U.S. health officials still scouring farms in Mexico, Florida as source of salmonella contamination
THURSDAY, June 26 (HealthDay News) -- The victim count in the tainted tomato outbreak has risen dramatically again, according to the latest U.S. health count.
The U.S. Centers for Disease Control and Prevention, in numbers updated for Thursday, said it now had 756 reports of persons infected with Salmonella Saintpaul in 34 states and the District of Columbia. More than 300 of the cases come from Texas.
Patient ages range from under 1 year old to 99 years old. Half the victims are women.
In addition, at least 95 people had been hospitalized; there have been no deaths, the CDC reported.
The U.S. Food and Drug Administration has sent teams of investigators to Florida and Mexico as of last weekend to inspect farms, packing houses and distribution centers. There has been no word yet on what has been found.
The increase in people sickened by salmonella was not unexpected. Two weeks ago, the count was below 200; last week, it jumped to more than 380.
The CDC had predicted last week that for every reported case, there would be 30 more.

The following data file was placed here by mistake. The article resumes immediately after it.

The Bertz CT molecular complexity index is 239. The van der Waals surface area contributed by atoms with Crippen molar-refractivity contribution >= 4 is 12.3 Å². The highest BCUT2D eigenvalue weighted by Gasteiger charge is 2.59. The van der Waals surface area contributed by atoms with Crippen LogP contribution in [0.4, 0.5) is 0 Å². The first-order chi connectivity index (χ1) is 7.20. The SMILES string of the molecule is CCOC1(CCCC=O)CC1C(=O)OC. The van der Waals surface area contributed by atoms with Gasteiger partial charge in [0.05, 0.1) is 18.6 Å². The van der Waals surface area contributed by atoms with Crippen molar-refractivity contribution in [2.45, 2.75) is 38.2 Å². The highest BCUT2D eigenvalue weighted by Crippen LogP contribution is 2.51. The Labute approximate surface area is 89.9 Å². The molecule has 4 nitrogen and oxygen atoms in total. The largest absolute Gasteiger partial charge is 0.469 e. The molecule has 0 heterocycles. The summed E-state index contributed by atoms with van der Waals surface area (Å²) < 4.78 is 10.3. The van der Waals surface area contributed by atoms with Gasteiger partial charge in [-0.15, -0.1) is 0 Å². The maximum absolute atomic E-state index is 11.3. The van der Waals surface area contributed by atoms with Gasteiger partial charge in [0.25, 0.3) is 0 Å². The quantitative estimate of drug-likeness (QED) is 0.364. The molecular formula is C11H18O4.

And health officials had warned that the end was not yet in sight.
"The marked increase is not due to new infections, but mainly because some states improved surveillance in response to this outbreak, and laboratory identification of many other previously submitted strains has now been completed," said Casey Barton Behravesh, an epidemiologist with the U.S. Centers for Disease Control and Prevention, during a June 19 teleconference.
According to the latest CDC numbers, the victim count breaks down by state to: Arkansas (10 persons), Arizona (38), California (10), Colorado (6), Connecticut (4), Florida (1), Georgia (15), Idaho (3), Illinois (66), Indiana (11), Kansas (11), Kentucky (1), Maryland (25), Massachusetts (17), Michi
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